- Can Be Adapted to the Enterprise: Although the leaf-spine architecture is designed for data centers, today, it is also used for enterprise networks. The spanning tree protocol (STP) between the access layer switch and its feeder switch is removed and MLAG is employed. This MLAG enables access layer switches to connect with upstream switches for redundancy. The MLAG peer switches help reroute the traffic automatically even if a spine or a leaf switch fails, which helps ensure continuous uptime.
- Low Costs of Implementation: Spine leaf architecture use fixed-configuration switches, which have a fixed number of ports. These switches aren’t expensive, unlike modular switches, which helps reduce the cost of implementation.
- Low Power Consumption: Fixed configuration switches aren’t power hungry like modular switches, which helps reduce the overall power consumption of the network.
How to Design a Spine Leaf Architecture
There are many things to remember when designing and deploying spine-leaf architecture. The following are a few important ones among them.
- Layer 2 and 3 Design: The spine leaf topology can be developed on layer 3 or layer 2. Layer 3 is for subnetting and layer 2 for VLAN configuration. In layer 3, each link will be routed and this approach works well when VLAN networks are sequestered to leaf switches that work independently. In layer 2, SPB or TRILL will replace the STP. All hosts offer a loop-free route to their MAC through a shortest path computation. These hosts are also connected to the fabric.
- Leaf and Spine Sizing: The number of spine-leaf switches used in the topology will depend on the port density of spine switches.
- Oversubscription Rate:When all devices in the network send traffic simultaneously, it is known as oversubscription. This traffic gets aggregated on the active link. The ratio of oversubscription must be maintained at 3:1 or less. It is measured and delineated as a ratio between downstream capacity and upstream bandwidth.
An Overview of Spine and Leaf Switches
Spine switches are the core switches, which are designed to handle the network traffic of layer 3. Each L3 port of the switch can be connected to the L2 leaf switch. Therefore, the number of leaf switches to be used in a network will depend on the number of ports on the spine switches. This, in turn, will help determine the servers to be connected to the network. Generally, firewalls, servers, or access points are not connected to these switches.
Leaf switches are access layer switches used to control the forward layer 3 and 2 traffic or traffic between the servers. The uplink ports on the leaf switches determine the spine switches to be connected. Similarly, the downlink ports of the leaf switches determine the devices to be connected.
Datacenter spine switches feature 10G/25G/40G/100G ports and various application functions, which assure quick network implementation. Datacenter leaf switches have different speed capabilities in uplink and downlink ports. For instance, the downlink ports may support 10G/25G/40G/50G/100G speeds, whereas the uplink ports may support 40G/100G speeds.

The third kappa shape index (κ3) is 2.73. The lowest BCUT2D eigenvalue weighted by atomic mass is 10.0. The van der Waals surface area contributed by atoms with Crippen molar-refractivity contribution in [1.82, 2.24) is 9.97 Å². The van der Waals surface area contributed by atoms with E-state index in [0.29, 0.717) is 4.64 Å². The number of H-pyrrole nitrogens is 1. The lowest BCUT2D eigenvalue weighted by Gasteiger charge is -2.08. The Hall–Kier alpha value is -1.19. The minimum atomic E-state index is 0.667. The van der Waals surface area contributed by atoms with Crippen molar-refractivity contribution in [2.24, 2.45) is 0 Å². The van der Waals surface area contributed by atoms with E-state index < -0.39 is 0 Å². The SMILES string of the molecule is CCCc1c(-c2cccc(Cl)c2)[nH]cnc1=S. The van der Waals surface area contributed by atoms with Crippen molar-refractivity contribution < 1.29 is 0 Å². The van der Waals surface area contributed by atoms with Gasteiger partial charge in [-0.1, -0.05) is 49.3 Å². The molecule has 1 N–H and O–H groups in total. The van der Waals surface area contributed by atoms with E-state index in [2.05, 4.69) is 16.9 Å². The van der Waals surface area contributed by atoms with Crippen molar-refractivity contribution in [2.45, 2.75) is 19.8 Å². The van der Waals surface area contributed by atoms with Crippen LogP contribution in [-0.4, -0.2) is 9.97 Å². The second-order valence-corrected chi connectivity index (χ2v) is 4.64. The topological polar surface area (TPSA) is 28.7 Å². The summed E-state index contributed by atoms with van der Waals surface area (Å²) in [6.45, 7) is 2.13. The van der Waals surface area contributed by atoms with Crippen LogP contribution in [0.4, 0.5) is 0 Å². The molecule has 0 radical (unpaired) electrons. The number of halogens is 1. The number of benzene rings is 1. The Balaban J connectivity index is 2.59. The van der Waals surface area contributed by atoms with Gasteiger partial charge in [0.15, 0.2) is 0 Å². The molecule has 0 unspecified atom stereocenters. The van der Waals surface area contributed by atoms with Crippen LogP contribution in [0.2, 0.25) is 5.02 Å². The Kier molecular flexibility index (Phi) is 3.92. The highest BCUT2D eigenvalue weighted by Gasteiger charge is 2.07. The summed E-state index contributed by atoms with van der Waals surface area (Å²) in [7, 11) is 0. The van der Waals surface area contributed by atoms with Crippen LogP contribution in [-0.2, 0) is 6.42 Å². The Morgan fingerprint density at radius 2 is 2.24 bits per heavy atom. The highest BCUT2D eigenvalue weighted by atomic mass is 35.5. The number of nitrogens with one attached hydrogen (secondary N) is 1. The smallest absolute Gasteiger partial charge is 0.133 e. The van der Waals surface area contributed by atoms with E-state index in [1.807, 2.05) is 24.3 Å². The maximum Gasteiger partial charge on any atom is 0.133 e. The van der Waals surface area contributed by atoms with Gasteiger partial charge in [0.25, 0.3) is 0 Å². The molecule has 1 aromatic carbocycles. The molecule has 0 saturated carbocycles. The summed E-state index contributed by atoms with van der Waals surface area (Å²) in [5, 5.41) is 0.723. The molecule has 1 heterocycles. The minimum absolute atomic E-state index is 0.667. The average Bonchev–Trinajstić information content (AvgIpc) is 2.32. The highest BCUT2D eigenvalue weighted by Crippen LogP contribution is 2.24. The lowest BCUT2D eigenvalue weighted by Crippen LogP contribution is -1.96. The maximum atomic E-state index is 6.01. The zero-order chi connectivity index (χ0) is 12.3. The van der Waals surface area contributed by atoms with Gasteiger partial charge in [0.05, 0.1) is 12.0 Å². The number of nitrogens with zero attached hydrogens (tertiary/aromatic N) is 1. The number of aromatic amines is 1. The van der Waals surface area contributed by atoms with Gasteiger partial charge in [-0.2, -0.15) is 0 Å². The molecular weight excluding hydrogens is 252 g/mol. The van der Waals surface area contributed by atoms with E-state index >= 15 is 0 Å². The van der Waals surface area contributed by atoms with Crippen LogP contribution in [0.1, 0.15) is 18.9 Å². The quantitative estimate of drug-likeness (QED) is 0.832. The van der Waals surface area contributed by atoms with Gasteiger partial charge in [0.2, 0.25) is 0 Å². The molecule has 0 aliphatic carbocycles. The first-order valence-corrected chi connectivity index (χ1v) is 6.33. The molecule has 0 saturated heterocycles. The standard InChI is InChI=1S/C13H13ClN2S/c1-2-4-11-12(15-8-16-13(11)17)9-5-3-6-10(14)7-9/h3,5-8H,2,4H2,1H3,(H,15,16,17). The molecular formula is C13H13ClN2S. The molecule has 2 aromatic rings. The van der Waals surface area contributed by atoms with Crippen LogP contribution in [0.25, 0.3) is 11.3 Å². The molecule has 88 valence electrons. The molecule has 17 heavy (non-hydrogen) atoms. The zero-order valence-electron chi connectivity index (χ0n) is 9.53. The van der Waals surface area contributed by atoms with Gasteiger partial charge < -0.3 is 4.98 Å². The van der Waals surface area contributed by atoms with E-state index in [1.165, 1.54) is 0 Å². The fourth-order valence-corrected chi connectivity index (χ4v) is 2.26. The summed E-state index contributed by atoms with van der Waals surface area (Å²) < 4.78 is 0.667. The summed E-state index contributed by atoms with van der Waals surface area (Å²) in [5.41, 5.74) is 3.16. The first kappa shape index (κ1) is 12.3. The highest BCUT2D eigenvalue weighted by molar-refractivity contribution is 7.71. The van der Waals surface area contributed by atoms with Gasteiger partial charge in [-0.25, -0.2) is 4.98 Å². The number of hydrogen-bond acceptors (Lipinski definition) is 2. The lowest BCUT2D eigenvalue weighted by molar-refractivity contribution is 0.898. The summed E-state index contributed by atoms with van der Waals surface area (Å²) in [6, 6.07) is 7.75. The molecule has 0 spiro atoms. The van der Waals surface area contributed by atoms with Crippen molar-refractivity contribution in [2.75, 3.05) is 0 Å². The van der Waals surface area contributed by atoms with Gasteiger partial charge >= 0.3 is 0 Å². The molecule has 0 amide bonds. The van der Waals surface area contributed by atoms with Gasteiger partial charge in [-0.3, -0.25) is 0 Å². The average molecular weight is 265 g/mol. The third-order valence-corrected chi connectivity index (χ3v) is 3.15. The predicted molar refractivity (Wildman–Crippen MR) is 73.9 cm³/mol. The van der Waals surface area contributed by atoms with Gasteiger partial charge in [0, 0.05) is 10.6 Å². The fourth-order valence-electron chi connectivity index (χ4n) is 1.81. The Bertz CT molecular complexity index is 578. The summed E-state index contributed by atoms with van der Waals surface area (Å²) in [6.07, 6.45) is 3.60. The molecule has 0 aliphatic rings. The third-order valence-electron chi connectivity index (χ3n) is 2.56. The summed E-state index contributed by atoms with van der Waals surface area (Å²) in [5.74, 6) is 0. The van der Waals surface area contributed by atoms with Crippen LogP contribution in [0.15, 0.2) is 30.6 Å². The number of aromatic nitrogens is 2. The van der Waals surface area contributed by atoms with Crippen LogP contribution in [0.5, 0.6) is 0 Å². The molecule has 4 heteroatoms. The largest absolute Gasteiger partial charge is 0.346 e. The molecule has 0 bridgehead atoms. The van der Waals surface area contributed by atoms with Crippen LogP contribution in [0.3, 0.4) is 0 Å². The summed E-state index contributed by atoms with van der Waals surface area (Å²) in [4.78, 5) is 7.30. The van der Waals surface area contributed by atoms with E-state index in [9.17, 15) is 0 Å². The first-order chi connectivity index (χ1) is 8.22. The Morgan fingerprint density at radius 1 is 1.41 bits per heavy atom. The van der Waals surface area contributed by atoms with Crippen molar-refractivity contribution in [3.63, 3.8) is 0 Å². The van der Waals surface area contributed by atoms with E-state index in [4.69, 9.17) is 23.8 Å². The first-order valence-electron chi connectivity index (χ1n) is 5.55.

Spine and leaf switches are sometimes called scale-out architecture, as they can be added incrementally with new servers to meet the increasing demands of the network.
Spine Leaf Architecture Vs. Traditional Three-tier Architecture
Spine leaf and traditional three-tier architecture differ in many ways. The following pointers will help you understand it better.
- Traffic Transformed: The three-tier architecture addresses north-south traffic, which is generated when client devices communicate with server devices. However, spine-leaf architecture is designed to address east-west traffic, which is generated when there is a server-to-server communication.
- Layers: There are three layers in the three-tier architecture, including core, access, and aggregation layer. However, there are two layers in the spine-leaf architecture, where spine and leaf switches are connected to different devices.
- Scalability: The three-tier architecture utilizes the STP protocol, which can support up to 100 switches. It may cause a blockage if there is any further expansion. However, the spine-leaf architecture allows expansion through spine switches.
Traditional three-tier architecture is still preferred in many data centers. However, the choice of the right architecture would depend on your expansion plans, scalability, and performance requirements. Both these network architecture require careful layout and design, as well as high-quality devices to optimize their value. Fiber optic devices are an integral aspect of these network architecture and you must source them from trusted manufacturers like VERSITRON. The company has been at the forefront of fiber optic technologies since 1960s and has successfully delivered fiber optic devices such as Fiber Optic Network Switches, high-definition transmitters and receivers, fiber optic media converters, video distribution amplifiers, and CCTV fiber optic video kits for several growing business networks and data centers.